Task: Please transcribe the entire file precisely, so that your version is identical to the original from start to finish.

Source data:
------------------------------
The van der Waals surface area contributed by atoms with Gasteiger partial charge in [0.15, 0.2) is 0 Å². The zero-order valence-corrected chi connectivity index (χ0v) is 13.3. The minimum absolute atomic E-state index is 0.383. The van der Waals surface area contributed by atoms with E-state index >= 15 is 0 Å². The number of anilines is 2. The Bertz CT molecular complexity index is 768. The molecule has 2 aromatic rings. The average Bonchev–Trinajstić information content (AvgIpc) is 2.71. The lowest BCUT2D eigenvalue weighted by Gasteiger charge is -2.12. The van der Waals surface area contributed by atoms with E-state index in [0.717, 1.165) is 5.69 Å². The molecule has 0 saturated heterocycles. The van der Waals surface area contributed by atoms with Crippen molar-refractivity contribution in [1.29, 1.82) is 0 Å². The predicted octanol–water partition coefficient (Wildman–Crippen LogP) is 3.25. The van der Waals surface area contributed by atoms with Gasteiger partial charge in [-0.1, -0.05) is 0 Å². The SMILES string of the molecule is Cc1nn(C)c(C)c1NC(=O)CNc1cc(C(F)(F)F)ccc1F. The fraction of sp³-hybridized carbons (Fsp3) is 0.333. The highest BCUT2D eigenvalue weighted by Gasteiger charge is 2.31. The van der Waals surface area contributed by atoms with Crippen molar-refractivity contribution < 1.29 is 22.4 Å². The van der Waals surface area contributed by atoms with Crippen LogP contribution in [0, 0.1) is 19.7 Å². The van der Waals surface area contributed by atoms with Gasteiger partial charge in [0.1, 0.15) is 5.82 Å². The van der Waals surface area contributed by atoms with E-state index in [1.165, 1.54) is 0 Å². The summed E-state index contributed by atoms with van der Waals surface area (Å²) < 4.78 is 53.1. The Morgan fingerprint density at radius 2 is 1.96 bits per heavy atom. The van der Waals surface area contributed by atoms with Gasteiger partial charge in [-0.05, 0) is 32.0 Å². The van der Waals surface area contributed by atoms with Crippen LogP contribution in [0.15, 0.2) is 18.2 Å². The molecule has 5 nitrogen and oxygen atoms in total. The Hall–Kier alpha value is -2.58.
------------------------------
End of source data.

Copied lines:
The van der Waals surface area contributed by atoms with Gasteiger partial charge in [0.15, 0.2) is 0 Å². The zero-order valence-corrected chi connectivity index (χ0v) is 13.3. The minimum absolute atomic E-state index is 0.383. The van der Waals surface area contributed by atoms with E-state index >= 15 is 0 Å². The number of anilines is 2. The Bertz CT molecular complexity index is 768. The molecule has 2 aromatic rings. The average Bonchev–Trinajstić information content (AvgIpc) is 2.71. The lowest BCUT2D eigenvalue weighted by Gasteiger charge is -2.12. The van der Waals surface area contributed by atoms with E-state index in [0.717, 1.165) is 5.69 Å². The molecule has 0 saturated heterocycles. The van der Waals surface area contributed by atoms with Crippen molar-refractivity contribution in [1.29, 1.82) is 0 Å². The predicted octanol–water partition coefficient (Wildman–Crippen LogP) is 3.25. The van der Waals surface area contributed by atoms with Gasteiger partial charge in [-0.1, -0.05) is 0 Å². The SMILES string of the molecule is Cc1nn(C)c(C)c1NC(=O)CNc1cc(C(F)(F)F)ccc1F. The fraction of sp³-hybridized carbons (Fsp3) is 0.333. The highest BCUT2D eigenvalue weighted by Gasteiger charge is 2.31. The van der Waals surface area contributed by atoms with Crippen molar-refractivity contribution < 1.29 is 22.4 Å². The van der Waals surface area contributed by atoms with Crippen LogP contribution in [0, 0.1) is 19.7 Å². The van der Waals surface area contributed by atoms with Gasteiger partial charge in [0.1, 0.15) is 5.82 Å². The van der Waals surface area contributed by atoms with E-state index in [1.165, 1.54) is 0 Å². The summed E-state index contributed by atoms with van der Waals surface area (Å²) < 4.78 is 53.1. The Morgan fingerprint density at radius 2 is 1.96 bits per heavy atom. The van der Waals surface area contributed by atoms with Gasteiger partial charge in [-0.05, 0) is 32.0 Å². The van der Waals surface area contributed by atoms with Crippen LogP contribution in [0.15, 0.2) is 18.2 Å². The molecule has 5 nitrogen and oxygen atoms in total. The Hall–Kier alpha value is -2.58.